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Worlds 2017

EDG finally broke their 5th-8th placing curse in this tournament but in the worst way possible. Once again as the first seed from China, the team had high expectations. Their group consisted of two teams they had faced previously in the past in SKT T1 and ahq eSports Club, North America’s Cloud9 rounded out the group.

Unsurprisingly SKT T1 took sole possession of first place after only dropping one game. Surprisingly, EDG on the other hand struggled. They finished in last placed under ahq eSports Club, after they went 1-1 with both them and Cloud9 and not taking a single game from SKT T1.

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Worlds 2018

The Chinese “returned to form” this tournament once again placing 5th-8th. But before they failed to make it past the quarterfinals yet again. EDG first actually had to qualify for the main stage itself via the play-in, in which they dominated. This put them in Group C.

Group C contained Korea’s KT Rolster, the new North American dynasty Team Liquid and Taiwan’s MAD Team. 

Yet again, the Korean team in the group dominated only dropping one game to EDG - making this one of the rare wins for EDG over a Korean team. And EDG finished in a close second, after dropping an extra game to Team Liquid. 

In the quarterfinals, EDG got a rematch versus Fnatic but it wouldn’t go much different as the Chinese team only managed to get themselves one win in the series.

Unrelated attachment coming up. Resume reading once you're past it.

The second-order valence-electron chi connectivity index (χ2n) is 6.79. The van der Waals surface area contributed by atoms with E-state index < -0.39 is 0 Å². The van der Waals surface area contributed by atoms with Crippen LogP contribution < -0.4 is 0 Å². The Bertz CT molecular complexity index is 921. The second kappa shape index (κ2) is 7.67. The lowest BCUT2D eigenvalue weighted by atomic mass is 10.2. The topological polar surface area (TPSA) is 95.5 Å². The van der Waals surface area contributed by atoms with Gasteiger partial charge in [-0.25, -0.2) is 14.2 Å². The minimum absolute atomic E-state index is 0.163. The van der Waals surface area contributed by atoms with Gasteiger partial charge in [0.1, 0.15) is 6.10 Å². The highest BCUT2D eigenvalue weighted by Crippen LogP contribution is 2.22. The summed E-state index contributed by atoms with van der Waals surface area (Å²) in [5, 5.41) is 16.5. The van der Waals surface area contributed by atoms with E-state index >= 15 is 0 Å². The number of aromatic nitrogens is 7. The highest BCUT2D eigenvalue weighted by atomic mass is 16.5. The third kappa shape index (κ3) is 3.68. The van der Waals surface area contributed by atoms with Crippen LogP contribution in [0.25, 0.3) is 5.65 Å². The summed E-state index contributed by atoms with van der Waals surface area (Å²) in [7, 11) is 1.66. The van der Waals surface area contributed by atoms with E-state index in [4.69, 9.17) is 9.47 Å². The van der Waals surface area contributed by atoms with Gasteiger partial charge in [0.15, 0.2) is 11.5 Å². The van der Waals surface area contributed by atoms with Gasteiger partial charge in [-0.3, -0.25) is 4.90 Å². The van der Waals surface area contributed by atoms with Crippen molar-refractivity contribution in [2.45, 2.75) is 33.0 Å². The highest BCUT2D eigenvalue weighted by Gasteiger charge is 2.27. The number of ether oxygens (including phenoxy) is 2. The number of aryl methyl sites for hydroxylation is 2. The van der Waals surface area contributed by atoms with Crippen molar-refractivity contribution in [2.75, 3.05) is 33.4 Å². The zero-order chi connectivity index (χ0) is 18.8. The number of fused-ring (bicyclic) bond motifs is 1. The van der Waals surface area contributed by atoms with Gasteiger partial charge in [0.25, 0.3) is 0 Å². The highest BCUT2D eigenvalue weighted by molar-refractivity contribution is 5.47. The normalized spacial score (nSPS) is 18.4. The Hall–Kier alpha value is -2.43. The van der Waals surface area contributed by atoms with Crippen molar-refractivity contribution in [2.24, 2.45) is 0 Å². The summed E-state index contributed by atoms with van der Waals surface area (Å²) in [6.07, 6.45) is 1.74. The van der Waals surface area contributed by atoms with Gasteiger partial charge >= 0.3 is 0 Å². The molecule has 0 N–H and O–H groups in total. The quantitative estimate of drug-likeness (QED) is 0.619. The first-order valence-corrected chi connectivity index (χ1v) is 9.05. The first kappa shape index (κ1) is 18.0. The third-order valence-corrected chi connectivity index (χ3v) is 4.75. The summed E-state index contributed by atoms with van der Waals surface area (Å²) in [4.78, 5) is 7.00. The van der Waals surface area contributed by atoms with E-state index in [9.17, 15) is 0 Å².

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Worlds 2021

This brings us to this year’s Worlds. After having missed both Worlds 2019 and 2020, breaking their five-year streak, EDG was back - and once again they were favourites to either do well and go deep in the tournament or just win it all.

As the Chinese first seed - surprisingly taking it over a FunPlus Phoenix team that was dominant in the summer regular season - EDG had a lot of pressure on their shoulders. China was no longer the region that would do just well enough. The two years that EDG missed Worlds were the two years that the region consecutively hoisted the Summoner’s Cup with Invictus Gaming in 2018 and FPX 2019.

Photo by Riot Games/Getty Images
Photo by Riot Games/Getty Images

EDG was placed in Group B. They once again saw a familiar face in SKT T1, now T1, and were accompanied by new ones in North America’s 100 Thieves and Japan’s DetonatioN FocusMe who had just made history, bringing Japan to its first-ever group stage.

Like years in the past, the team once again finished at 4-2, taking second place. If it wasn’t for an uncharacteristic loss against the Thieves, they could have well fought in a tiebreaker versus the Korean team for the first seed. This put them against Chinese rivals, and reigning MSI 2021 champions RNG (previously Starhorn Royal Club). In the only close quarterfinals at this tournament, EDG took a narrow 3-2 victory over RNG and qualified for the semifinals.

This win not only advanced them further into the tournament but broke their curse. Prior to this, the team had gone five years at Worlds without making the semifinals. Four of those years were a 5th-8th place finish, with a lack of a quarterfinals visit in the other.

EDG has their fate in their own hands this week when they face off against a surprise performing, Gen.G on October 31.

 

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Cloud9 Never Settles: A Paragon In The LCS

Oshin Tudayan/Riot Games via ESPAT

Written by 

André González Rodríguez

Posted 

27th Nov 2021 13:39